ANNIVERSARIES as they relate to events and Post Traumatic Stress Disorder in our Society

It has been  39 years that Merv was shot in front of me at Huntington Memorial Hospital. It was Easter Sunday. Post Traumatic Stress Disorder is certainly a problem that can be helped. But in saying that, there is some element of the experience that people have felt that causes PTSD, that will never go away. As a psychologist, we can learn the tools to cope, talk, and relive the experiences that caused the PTSD, but to the afflicted, who we help,re-live these tragic experiences, be it war, accidents, shootings, and terrible things that nobody should face, it is still difficult to put everything to sleep, or to bury. Perhaps, we should want to keep some element alive, so that we remember, in a more healthy way to cope. This day for what ever reason is causing me, the psychologist, who helps the afflicted with PTSD, to feel the sadness as if it were yesterday. It has nothing to do with life as I live today, but those fleeting moments of severe pain and the emotional pain inflicted around the other loved ones is sometimes unbearable.

To make matters worse, it was Easter Sunday, on the 26th of March. PTSD, sufferers remember the dates, and what happened, religiously. Nothing ever for me takes that pain away. It has nothing to do with what happens in the here and now. It for PTSD, patients, just unforgettable.

It is all about the anniversaries of these events, that keeps the event that caused the PTSD to come to the surface again and again. That too is part of the healing, or is it? We as psychologists, must help our patients to remember these anniversaries in a manner that is much less devastating than the actual event causing the PTSD. What good has happened since? How brave that we all have survived? Hopefully, ever person who has been involved in an action to cause the PTSD pain, has worked through the guilt, of it not happening to but meant to be for someone else, be it a friend, a buddy, a soldier, a spouse, or whomever, but worked through the actuality, that this was meant to be, and not to feel the guilt of surviving, but to feel the joy of living again. Does it ever go away in your heart? How does it affect your loved ones and others in your life?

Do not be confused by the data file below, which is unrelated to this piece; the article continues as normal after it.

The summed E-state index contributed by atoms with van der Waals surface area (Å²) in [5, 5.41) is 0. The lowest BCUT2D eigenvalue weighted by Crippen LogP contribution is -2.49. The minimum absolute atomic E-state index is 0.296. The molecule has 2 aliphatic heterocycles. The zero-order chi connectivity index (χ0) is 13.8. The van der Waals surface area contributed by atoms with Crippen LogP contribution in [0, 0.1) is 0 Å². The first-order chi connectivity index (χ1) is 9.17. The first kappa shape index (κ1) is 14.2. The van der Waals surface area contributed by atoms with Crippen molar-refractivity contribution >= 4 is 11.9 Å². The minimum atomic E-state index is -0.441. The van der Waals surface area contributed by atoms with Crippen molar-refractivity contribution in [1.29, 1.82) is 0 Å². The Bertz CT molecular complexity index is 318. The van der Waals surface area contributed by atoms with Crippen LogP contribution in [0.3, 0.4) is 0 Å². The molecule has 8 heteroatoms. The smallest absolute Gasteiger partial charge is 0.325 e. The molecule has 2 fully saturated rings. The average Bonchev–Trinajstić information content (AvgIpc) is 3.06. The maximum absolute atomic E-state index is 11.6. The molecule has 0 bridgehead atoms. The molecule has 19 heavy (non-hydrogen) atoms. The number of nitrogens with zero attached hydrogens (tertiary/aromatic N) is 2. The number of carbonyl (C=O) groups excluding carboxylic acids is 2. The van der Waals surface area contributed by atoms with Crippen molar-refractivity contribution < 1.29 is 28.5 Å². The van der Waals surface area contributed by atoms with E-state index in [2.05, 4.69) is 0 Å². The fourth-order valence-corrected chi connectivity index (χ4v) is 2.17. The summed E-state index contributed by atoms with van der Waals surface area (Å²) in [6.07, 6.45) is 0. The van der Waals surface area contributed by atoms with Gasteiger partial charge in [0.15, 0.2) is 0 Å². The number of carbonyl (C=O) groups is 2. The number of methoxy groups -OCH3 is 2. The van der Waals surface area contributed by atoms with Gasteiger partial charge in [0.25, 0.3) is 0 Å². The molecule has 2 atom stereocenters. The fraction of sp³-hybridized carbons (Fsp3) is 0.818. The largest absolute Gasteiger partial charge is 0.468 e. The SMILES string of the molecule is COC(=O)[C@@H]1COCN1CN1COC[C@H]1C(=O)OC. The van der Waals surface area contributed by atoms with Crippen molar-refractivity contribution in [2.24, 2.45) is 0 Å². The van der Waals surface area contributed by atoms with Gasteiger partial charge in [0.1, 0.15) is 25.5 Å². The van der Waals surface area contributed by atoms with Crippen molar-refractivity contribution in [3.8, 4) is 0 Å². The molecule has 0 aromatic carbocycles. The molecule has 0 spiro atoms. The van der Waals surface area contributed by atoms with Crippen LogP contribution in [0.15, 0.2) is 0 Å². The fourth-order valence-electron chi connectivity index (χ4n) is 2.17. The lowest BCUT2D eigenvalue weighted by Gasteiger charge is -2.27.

The memories live, no matter the event.  A person was telling me of a major heart surgery 35 years ago,  She remembers the event and the trauma as I stood there and spoke with her.  She remembers the intensive care unit where she was for 3 days, and she remembers the event. When I question her about other things that took place 35 years ago, the memory is different, even happy events.

Now, today, which is the middle of May, and I wrote this In March, but not posting until today, people with Post Concussion Syndrome are coping with this daily.  Where they fell, and where an accident occurred or how many days they remembered absolutely nothing, and countless anniversaries of being better, or going through painful therapy, or not sleeping, or on and on.

May many of us who are going down the road of recovery even many years out from the event of the concussion, remember the good, and less bad of:   how, when and where.  Now each anniversary date of the date it happened is usually marked in ones head either by day, month, year, or whatever.   The people on  The Post Concussion Syndrome Awareness UK & Worldwide, a private group, which is a savior to many of us who have suffered a concussion and are attempting physical therapy, and all kinds of therapy to HEAL, & REMEMBER.  Mostly, people remember, that they are alive, but  they definitely remember the anniversaries of every month, year, and date.  people refer to their own event, as 6 months out, l year out, etc.

This all makes for post Traumatic stress Disorder. People who have been and are still in this trauma, remember, how, where, when, and what happened, and who was there, and who helped them, and how people now treat them.  More later:  DI